Metabolic functions of niacin
The best-defined role of niacin is in the metabolism of metabolic fuels, as the functional nicotinamide part of the coenzymes NAD and NADP, which play a major role in oxidation and reduction reactions. The oxi-dized coenzymes have a positive charge on the nico-tinamide ring nitrogen and undergo a two-electron reduction. The oxidized forms are conventionally shown as NAD(P)+ and the reduced forms either as NAD(P)H2 or, more correctly, as NAD(P)H + H+, since although it is a two-electron reduction, only one proton is incorporated into the ring, the other remain-ing associated with the coenzyme.
In general, NAD+ acts as an electron acceptor in energy-yielding metabolism, being oxidized by the mitochondrial electron transport chain, while the major coenzyme for reductive synthetic reactions is NADPH. An exception to this general rule is the pentose phosphate pathway of glucose metabolism, which results in the reduction of NADP+ to NADPH, and is the source of half the reductant for fatty acid synthesis.
In addition to its coenzyme role, NAD is the source of ADP-ribose for the ADP-ribosylation of a variety of proteins and poly(ADP-ribosylation) and hence activation of nucleoproteins involved in the DNA repair mechanism.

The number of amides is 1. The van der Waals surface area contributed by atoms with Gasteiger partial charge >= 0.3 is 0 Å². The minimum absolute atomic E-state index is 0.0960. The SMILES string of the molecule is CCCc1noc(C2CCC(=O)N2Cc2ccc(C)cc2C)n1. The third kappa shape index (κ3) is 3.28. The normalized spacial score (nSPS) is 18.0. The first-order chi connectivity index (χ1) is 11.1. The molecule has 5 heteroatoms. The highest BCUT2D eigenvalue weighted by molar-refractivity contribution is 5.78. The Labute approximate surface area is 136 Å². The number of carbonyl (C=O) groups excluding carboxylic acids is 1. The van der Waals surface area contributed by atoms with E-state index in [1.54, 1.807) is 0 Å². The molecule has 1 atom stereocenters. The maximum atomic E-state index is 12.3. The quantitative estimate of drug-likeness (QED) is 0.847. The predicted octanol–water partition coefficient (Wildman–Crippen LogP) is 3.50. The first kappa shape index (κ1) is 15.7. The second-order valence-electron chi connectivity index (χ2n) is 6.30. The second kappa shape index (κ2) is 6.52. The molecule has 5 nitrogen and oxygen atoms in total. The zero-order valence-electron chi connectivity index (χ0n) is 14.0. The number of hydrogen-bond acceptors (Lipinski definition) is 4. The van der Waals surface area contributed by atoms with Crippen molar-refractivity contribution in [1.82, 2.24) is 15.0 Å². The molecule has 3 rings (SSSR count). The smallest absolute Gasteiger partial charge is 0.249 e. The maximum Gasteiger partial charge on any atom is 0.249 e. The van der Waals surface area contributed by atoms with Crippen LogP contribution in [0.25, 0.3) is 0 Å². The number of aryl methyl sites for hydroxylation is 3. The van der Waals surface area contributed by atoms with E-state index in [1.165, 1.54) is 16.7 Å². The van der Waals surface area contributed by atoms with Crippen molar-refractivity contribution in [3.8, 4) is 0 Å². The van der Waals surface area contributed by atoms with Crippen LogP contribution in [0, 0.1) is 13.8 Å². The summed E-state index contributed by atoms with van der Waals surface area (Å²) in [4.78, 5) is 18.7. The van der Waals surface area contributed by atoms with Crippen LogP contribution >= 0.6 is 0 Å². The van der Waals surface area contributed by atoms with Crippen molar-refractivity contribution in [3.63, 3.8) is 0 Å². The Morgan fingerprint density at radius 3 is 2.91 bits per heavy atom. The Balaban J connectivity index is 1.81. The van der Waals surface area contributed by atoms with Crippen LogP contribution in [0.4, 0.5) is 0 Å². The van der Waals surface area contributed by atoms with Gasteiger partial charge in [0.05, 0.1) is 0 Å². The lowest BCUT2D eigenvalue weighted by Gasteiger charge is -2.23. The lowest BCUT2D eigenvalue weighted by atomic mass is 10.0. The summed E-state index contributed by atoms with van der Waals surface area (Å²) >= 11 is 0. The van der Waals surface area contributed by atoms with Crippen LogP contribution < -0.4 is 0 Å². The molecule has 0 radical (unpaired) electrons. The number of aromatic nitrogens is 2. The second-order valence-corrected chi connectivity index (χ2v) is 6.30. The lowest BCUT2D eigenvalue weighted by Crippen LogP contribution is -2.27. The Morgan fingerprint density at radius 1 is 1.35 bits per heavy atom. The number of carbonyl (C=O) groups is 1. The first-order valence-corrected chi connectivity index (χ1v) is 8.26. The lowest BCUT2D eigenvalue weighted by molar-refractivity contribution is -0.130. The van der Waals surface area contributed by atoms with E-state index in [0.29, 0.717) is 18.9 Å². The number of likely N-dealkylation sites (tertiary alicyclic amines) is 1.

In the nucleus, poly(ADP-ribose)polymerase is activated by binding to breakage points in DNA. The enzyme is involved in activation of the DNA repair mechanism in response to strand breakage caused by radical attack or UV radiation. In cells that have suf-fered considerable DNA damage, the activation of poly (ADP-ribose) polymerase may deplete intracel-lular NAD to such an extent that ATP formation is impaired, leading to cell death.
ADP-ribose cyclase catalyzes the formation of cyclic ADP-ribose from NAD, and of nicotinic acid adenine dinucleotide phosphate from NADP (by cat-alyzing the exchange of nicotinamide for nicotinic acid). Both of these compounds act to raise cytosolic calcium concentrations by releasing calcium from intracellular stores, acting as second messengers in response to nitric oxide, acetylcholine, and other neurotransmitters.